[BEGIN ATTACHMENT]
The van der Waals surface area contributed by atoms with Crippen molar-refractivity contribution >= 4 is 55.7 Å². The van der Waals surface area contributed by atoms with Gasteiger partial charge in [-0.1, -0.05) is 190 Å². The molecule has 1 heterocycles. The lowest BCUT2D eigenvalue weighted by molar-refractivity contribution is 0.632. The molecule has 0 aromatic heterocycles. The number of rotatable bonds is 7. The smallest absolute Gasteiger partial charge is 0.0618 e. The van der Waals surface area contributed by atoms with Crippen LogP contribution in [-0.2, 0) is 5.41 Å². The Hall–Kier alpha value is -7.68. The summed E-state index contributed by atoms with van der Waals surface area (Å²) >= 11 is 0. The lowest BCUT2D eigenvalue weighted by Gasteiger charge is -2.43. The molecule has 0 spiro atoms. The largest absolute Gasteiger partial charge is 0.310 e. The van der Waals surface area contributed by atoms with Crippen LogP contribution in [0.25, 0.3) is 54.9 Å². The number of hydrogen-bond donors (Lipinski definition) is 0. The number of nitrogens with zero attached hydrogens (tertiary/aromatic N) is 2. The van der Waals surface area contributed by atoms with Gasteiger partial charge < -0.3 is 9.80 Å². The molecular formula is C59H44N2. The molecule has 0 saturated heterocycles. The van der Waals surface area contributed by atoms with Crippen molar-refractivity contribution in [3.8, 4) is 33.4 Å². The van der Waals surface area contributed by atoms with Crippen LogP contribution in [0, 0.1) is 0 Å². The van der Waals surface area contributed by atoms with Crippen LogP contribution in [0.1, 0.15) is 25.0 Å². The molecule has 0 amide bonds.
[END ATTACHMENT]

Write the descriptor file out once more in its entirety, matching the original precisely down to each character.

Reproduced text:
The van der Waals surface area contributed by atoms with Crippen molar-refractivity contribution >= 4 is 55.7 Å². The van der Waals surface area contributed by atoms with Gasteiger partial charge in [-0.1, -0.05) is 190 Å². The molecule has 1 heterocycles. The lowest BCUT2D eigenvalue weighted by molar-refractivity contribution is 0.632. The molecule has 0 aromatic heterocycles. The number of rotatable bonds is 7. The smallest absolute Gasteiger partial charge is 0.0618 e. The van der Waals surface area contributed by atoms with Crippen LogP contribution in [-0.2, 0) is 5.41 Å². The Hall–Kier alpha value is -7.68. The summed E-state index contributed by atoms with van der Waals surface area (Å²) >= 11 is 0. The lowest BCUT2D eigenvalue weighted by Gasteiger charge is -2.43. The molecule has 0 spiro atoms. The largest absolute Gasteiger partial charge is 0.310 e. The van der Waals surface area contributed by atoms with Crippen LogP contribution in [0.25, 0.3) is 54.9 Å². The number of hydrogen-bond donors (Lipinski definition) is 0. The number of nitrogens with zero attached hydrogens (tertiary/aromatic N) is 2. The van der Waals surface area contributed by atoms with Gasteiger partial charge < -0.3 is 9.80 Å². The molecular formula is C59H44N2. The molecule has 0 saturated heterocycles. The van der Waals surface area contributed by atoms with Crippen molar-refractivity contribution in [3.8, 4) is 33.4 Å². The van der Waals surface area contributed by atoms with Crippen LogP contribution in [0, 0.1) is 0 Å². The van der Waals surface area contributed by atoms with Crippen LogP contribution in [0.1, 0.15) is 25.0 Å². The molecule has 0 amide bonds.